Was the killing of Anwar al-Awlaki justified?

Anwar al-Awlaki

Before the assassination of Anwar al-Awlaki slips off the media’s radar screen, I hope we insist on one important question being answered: What, precisely, did Awlaki do to warrant his being killed by American forces?

I am not particularly concerned with Awlaki’s U.S. citizenship. He left the United States and joined a terrorist organization, Al Qaeda, against which the United States essentially declared war in 2001. As Bob Woodward reported in the Washington Post 10 years ago:

Since the Ford administration, all presidents have signed an executive order banning the CIA or any other U.S. government agency from involvement in political assassination. Generally speaking, lawyers for the White House and the CIA have said that the ban does not apply to wartime when the military is striking the enemy’s command and control or leadership targets.

And as Scott Wilson wrote in the Post on Friday, “citizenship is not a factor in determining whether a person can be lawfully killed under the laws of war.”

But I think we ought to know whether Awlaki was merely a propagandist for terror or if, as U.S. officials contend, he was actually involved in planning and operations. If any evidence has been released, I haven’t seen it.

Scott Shane wrote in the New York Times on Friday that Awlaki “participated in plots to blow up a Detroit-bound airliner in 2009 and to bomb two cargo planes last year” and “was fighting alongside the enemy in the armed conflict with Al Qaeda.” If those statements are true, I think the White House owes it to us — and to the world — to release whatever proof it has gathered.

Steve Kroft’s stunning omission

Anwar al-Awlaki

I wasn’t expecting much in the way of tough questioning last night when I sat down to watch President Obama’s interview with “60 Minutes.” The idea was to revel in the killing of Osama bin Laden. Steve Kroft’s questions — all of which were a variation on “Mr. President, why are you so wonderful?” — were no surprise.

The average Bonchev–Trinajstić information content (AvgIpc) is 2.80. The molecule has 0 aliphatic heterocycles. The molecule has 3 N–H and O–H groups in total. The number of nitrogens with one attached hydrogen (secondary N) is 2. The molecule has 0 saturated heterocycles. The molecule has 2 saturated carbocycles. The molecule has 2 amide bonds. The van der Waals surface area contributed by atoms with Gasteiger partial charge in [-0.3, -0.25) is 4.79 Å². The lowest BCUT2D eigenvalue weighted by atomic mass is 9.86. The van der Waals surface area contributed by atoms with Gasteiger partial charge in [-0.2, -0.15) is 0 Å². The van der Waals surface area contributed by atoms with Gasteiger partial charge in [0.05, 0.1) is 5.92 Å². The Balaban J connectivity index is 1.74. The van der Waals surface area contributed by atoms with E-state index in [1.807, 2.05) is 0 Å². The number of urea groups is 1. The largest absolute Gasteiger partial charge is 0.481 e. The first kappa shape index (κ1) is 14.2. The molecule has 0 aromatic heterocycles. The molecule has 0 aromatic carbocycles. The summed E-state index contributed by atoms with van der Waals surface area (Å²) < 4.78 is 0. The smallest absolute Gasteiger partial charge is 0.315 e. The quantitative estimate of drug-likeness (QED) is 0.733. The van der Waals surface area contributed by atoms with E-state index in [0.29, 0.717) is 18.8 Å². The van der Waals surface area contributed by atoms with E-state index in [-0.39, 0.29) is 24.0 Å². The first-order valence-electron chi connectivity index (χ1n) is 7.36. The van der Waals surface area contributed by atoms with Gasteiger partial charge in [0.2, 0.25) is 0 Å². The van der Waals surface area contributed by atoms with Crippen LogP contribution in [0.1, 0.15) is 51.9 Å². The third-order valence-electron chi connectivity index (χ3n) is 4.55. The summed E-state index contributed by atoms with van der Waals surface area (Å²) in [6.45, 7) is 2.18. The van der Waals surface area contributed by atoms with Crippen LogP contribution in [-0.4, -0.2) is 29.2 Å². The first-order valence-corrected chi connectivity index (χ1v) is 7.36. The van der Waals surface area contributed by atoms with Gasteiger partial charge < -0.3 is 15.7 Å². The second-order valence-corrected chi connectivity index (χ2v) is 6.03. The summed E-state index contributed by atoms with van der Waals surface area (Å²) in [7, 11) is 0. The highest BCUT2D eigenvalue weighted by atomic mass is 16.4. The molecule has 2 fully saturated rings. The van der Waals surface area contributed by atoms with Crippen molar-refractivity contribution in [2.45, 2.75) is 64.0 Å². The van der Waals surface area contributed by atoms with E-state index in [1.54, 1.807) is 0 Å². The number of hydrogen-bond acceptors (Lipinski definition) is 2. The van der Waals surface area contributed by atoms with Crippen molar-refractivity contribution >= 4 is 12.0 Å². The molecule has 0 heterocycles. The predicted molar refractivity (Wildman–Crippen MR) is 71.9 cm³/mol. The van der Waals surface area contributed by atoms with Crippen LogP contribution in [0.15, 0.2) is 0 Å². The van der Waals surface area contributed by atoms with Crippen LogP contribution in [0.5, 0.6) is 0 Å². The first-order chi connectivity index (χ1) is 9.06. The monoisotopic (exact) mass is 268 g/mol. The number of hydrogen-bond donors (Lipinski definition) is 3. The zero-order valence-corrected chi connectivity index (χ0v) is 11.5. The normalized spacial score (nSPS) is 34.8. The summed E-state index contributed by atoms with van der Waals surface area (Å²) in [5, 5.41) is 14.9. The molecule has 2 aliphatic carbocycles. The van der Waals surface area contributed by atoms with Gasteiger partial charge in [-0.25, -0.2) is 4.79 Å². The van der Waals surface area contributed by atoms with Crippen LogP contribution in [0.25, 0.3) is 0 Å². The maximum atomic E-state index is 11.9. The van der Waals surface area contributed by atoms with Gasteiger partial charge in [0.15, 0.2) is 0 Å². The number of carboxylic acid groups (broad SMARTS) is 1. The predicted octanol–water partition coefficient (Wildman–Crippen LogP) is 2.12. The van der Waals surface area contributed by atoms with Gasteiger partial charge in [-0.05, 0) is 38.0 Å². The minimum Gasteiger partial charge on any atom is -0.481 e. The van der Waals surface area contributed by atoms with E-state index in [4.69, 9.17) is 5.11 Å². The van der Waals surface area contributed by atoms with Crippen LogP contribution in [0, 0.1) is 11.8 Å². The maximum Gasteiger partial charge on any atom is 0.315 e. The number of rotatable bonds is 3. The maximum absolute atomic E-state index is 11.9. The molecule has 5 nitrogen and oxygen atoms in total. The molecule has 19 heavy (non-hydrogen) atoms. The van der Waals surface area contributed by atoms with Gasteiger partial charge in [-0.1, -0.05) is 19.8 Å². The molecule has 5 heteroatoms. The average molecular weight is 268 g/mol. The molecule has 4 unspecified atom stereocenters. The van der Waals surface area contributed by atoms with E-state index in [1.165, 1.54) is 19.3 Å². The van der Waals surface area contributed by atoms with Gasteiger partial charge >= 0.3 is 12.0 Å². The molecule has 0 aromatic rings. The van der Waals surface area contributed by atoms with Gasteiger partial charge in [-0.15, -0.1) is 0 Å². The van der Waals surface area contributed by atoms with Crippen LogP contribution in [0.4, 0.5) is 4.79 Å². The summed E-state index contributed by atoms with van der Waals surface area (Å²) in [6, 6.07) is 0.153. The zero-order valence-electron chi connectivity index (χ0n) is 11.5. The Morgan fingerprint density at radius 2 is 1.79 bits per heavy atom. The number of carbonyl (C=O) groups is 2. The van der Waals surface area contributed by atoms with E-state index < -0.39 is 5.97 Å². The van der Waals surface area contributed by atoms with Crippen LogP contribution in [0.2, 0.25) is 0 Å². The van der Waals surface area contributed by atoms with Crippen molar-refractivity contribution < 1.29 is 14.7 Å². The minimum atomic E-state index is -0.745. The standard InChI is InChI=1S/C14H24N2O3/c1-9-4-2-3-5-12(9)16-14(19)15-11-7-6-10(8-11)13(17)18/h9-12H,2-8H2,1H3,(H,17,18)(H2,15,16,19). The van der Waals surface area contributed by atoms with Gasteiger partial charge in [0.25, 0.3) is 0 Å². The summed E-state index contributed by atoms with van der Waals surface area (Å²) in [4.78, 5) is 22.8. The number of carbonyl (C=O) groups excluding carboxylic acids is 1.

Even so, I was startled when, toward the end of the interview, Kroft asked Obama, “Is this the first time that you’ve ever ordered someone killed?” The president blandly answered that every time he orders a military action, he does so with the understand that someone will be killed.

But what was missing from Kroft’s question and Obama’s answer was the name of Anwar al-Awlaki, a Yemeni-American whom the president ordered killed last year. Al-Awlaki survived a U.S. drone attack on his headquarters in Yemen on Saturday, after the “60 Minutes” interview was recorded. But the targeting of al-Awlaki was hardly a secret — it was even the subject of an unsuccessful lawsuit brought by his father. If Kroft didn’t know that, then he had no business sitting down with the president. If he did, well, why didn’t he say something?

The targeting of al-Awlaki, an American-born radical Islamist, was an extraordinary measure. As Jameel Jaffer of the ACLU, which helped with the lawsuit, has observed:

[T]he United States is not at war in Yemen, and the government doesn’t have a blank check to kill terrorism suspects wherever they are in the world. Among the arguments we’ll be making is that, outside actual war zones, the authority to use lethal force is narrowly circumscribed, and preserving the rule of law depends on keeping this authority narrow.

Should the United States be trying to kill al-Awlaki? According to this extensively footnoted Wikipedia article, al-Awlaki’s fiery rhetoric was the inspiration for a number of terrorist attacks. In addition, some say he has been involved in planning acts of terrorism and had advance knowledge of the 9/11 attacks. He may, in fact, be a legitimate target.

What troubles me is that it is not widely known that our government has targeted an American-born citizen for death. It’s something that ought to be debated openly, not relegated to an occasional mention in the media. So it’s an opportunity lost when a journalist like Kroft asks a question that is either ignorant or disingenuous, and then allows the president to dissemble without so much as a follow-up.

Did Kroft genuinely not know better, or had he and the folks at CBS News already decided not to press Obama? Either way, it was shocking omission. We could have learned something if only Kroft had bothered to do his job.

Photo via Wikimedia Commons.